Has your community helped an employee to advance professionally? Supported a community member with a personal challenge? Taught something new?
The next practice is relevant whether the community is closed (i.e. a community restricted to an organization’s employees department), or if it’s an open community (i.e., a virtual group that is open to whomever is curious).
One of the effective ways to tell about the community is through the community members themselves rather than you or your team.
Ask current community members to share with you: What is the reason they joined? Why do they take part? Why should others take part in the activities?
By the way, success stories are relevant for internal-organization communities, since you could, on the way, get the buy-ins from other stakeholders related to the communities: The CEO, other managers, partners, sponsors, and so on.
Build an initial program to create the community members’ core group.
If you’re creating a community from zero, it’s worth thinking of creating a program to initiate the initial core of community members.
The program will be designed for a limited number of participants, and afterworth they could implement what they have achieved. You could organize a series of meetings in the community field, in an exclusive format as well, to create a deep connection among the participants and a sense of belonging.
Such programs include professional mentoring programs, ambassador programs for employees in a specific field, leadership seminars for students, and even community building’s trainings 🙂
Read here about the mentoring program I co-created in MEMAco, and here about the Innovation Leaders program that I lead in the ASPER HUJI Center of innovation and entrepreneurship at the Hebrew University.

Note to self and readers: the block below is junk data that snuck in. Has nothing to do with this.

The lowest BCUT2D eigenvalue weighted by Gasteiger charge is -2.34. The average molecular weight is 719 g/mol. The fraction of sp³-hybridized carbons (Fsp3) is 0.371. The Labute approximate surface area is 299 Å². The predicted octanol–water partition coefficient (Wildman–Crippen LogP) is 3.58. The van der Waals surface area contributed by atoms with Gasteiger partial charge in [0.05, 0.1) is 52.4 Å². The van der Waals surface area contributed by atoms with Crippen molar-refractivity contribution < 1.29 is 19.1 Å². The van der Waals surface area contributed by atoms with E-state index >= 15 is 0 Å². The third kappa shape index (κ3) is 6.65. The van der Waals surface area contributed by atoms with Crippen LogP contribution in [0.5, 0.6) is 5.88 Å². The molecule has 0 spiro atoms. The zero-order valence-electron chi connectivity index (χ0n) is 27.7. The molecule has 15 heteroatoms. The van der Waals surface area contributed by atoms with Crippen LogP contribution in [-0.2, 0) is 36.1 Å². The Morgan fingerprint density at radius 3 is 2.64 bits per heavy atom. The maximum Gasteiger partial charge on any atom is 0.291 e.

What’s the most suitable way?
Take a moment and think, what would make you join a space which isn’t familiar to you?
Many times it’s simply because a friend, colleague, or even a family member suggested it to you. Word-to-mouth is an ancient method – but one that still works in both in-person communities and online ones.
People like to join a welcoming space where they feel a connection and acceptance. Whether it’s a professional space, a community around “lighter” topics, or just for fun.
Do’s and Don’ts
Don’t spam — Do continuously create awareness to the community.
Marketers are talking about the rule of seven. This rule was created within the film industry in the 30s and talks about the number of times that a potential target audience needs to be exposed to the product or service until they purchase it.
Even if your community is a social, non-profit community that was made to lead a significant change, this rule still applies. Your community should stay in the awareness of all thoses relevant. On the other hand, you don’t want to make your target audience “tired” of hearing about your community. Share what’s relevant and not too frequent.
Don’t push — Do invite and create an open conversation.
Honestly share the reason why others should join the community. But if you’ll tackle unwillingness or even an objection, don’t push. End the conversation in a positive way. You might meet each other again later on the community’s journey.
Don’t “sell” the community — Do encourage motivation.
Community leaders sometimes use methods such as competitions with prizes to increase community engagement and invite new members. Consider well whether this method is the right one.
Why? You’ll probably receive a great response to such activities. But the community might fade out or the new community members won’t have any intention to take part in the activities and contribute. Therefore, beware of “lowering” the community’s value.
Giveaways and benefits can be an important tool, to acknowledge engaged members and motivate new ones to join. However, if they won’t have an additional value, or will take place too often, your efforts will be for nothing.
You invited new members to the community — what’s now?
New members have joined? Congratulations!
Now you should introduce them to the community. Additionally, tell them about the community rules and its activities. And share how they can get involved. Just like a new employee joins a company and goes in the onboarding process, the same goes for the new community members.
Not sure who is your target audience or how to invite them to the community? Let’s talk and I’ll help you.